Open Book: Alison Rogers on how to go from unemployed to super agents

Welcome to WalletPop's new book club, where we will have an author-in-residence to give us a peek into a new book and be on hand all month to answer reader questions. Our inaugural writer is real estate expert Alison Rogers, who was the founding editor of the New York Post real estate section and a licensed real estate broker. The following is a Q&A with her about her book,
Diary of a Real Estate Rookie, which was called "must reading" by the Wall Street Journal and a "Witty bunch of horror and success stories mixed with real advice for other Realtor newbies" by Newsweek.

ZB: You went from Harvard to Fortune magazine reporter to New York Post editor to real estate agent. How did that happen?

AR: I graduated from Harvard summa cum laude, at the top of my class -- and then I couldn't get a job. It took me a year to get hired on Wall Street. That was the beginning of a long love/hate relationship with corporate America.

Bascially, the Wall Street gig was a two-year in-and-out, so after I did that I decided to try journalism, and I had a connection at Fortune. That was a great job; it really trained me to write and think.

I then developed a sort of specialty in business-oriented publishing. When the New York Post needed an editor to launch the real estate section, I said, you know, this is the kind of publishing I do, and I love real estate.

Remember, if you've got questions for Alison Rogers, you can ask them here, or below in the comments field. What is it about real estate that draws you in?

That was a question the New York Post asked: "how much do you love real estate?" And I said, "on my own, I've done seven closings in six years."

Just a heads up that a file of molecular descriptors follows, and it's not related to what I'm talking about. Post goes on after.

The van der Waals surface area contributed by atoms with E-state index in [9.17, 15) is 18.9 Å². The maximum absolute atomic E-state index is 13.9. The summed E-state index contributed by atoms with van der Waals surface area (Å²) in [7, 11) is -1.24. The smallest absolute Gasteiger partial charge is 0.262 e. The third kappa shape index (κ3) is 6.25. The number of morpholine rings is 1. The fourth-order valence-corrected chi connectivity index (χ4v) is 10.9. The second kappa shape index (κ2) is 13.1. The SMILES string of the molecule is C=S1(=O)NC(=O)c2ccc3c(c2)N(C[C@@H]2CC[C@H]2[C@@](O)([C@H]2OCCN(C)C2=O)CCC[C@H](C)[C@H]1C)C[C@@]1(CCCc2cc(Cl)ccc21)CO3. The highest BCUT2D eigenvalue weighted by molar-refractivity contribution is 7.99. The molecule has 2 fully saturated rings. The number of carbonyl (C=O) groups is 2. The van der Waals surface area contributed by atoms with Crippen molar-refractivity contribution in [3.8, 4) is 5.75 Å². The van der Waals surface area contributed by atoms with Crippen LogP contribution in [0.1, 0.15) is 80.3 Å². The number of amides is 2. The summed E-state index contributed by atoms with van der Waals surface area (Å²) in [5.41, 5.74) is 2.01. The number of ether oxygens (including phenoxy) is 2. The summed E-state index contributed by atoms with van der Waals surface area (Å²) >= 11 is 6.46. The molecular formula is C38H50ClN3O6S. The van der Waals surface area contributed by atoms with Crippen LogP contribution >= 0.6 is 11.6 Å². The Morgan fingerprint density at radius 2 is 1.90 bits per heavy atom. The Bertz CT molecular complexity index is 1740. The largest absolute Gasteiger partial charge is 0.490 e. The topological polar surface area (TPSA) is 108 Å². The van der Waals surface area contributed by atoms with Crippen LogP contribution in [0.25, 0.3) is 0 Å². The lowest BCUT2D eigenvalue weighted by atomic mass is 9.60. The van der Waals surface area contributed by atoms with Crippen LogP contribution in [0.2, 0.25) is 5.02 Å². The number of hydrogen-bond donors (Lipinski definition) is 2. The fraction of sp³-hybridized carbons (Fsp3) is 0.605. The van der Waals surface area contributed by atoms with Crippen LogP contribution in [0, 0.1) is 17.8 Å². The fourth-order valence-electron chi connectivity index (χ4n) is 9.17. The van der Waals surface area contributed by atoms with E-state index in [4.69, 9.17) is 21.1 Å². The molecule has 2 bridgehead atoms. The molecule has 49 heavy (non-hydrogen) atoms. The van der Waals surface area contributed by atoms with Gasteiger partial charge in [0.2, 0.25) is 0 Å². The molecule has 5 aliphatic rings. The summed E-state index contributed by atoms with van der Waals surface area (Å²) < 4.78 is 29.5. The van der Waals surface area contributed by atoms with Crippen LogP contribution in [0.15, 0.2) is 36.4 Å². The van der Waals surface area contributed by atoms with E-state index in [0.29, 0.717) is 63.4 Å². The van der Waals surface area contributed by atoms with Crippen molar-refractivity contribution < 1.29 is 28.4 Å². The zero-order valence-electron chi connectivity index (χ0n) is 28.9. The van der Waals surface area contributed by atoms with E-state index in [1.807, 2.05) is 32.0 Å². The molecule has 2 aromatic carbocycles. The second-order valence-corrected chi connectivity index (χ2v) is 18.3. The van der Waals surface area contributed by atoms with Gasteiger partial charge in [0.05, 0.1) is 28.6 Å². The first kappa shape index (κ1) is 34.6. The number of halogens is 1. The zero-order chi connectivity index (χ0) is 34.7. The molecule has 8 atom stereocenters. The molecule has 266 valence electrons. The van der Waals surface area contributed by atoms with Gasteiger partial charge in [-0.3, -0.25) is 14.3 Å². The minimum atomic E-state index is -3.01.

It was a line that my staff got tired of hearing, but that's one reason the section was so successful -- I had done a lot of the things -- bought a home, been a landlady -- that I told my readers about.

What made you want to move on?

That section made a lot of money for the paper, and yet I got my budget cut. It made me itch to get into a field where the rewards would be linked a little more directly to my hard work and success.

So first I got my license and first started investing -- which flopped -- and then I ended up as a straight-up agent. That's the story of my book.

There are lot of real estate books out there and a lot of gurus offering advice. What makes you different?

I'm a working agent. I've got my boots (ok, actually my sneakers) on the ground -- I'm out in the market every day, and I get a daily experience of the problems of buyers and sellers.

But besides that, I'm a journalist, so I'm trained to look at facts and figures. I'm not just a buy-some-real-estate-it's-a-sunny-day agent.

And I think my advice is really sensible; it's the advice you'd give your Mom or your Aunt Jane, not just your brother-in-law who likes to take a flyer on things.

With home prices on the decline all over the country, real estate agents have fallen out of favor. Why should people work with a realtor?

I think when real estate agents should have fallen out of favor was during the recent boom, when they encouraged people to buy houses they couldn't afford. In my book I wrote a year ago I mentioned that I thought the number of people buying with no down payment was crazy -- my exact words were "Pass the crack!" and now look what's happening -- it's coming home to roost.

But now that the market's slow, Realtors are actually more valuable than ever. Buying the right home in a financially sensible way, selling a home for a high price in a reasonable timeframe -- those are skills that are suddenly more in demand.

And what should they look for in choosing one?

I have a whole shtick about choosing an agent, which begins: interview three agents. You'll learn a lot about both your home and different agents just by sitting through three pitches.

Then, pick somebody you feel comfortable with. This is about money, so don't be afraid to discuss topics like what they're going to charge and whether you can have a discount.

And don't necessarily pick the agent who tells you that your home is worth the most -- that's an old Realtor trick we call "buying the listing.'

Alison Rogers is a summa cum laude graduate of Harvard, Rogers is a licensed salesperson at the Manhattan firm of DG Neary Realty, where she specializes in high-end rentals and the neighborhoods of Greenwich Village and Tribeca. In addition, she offers consumer information through her website,
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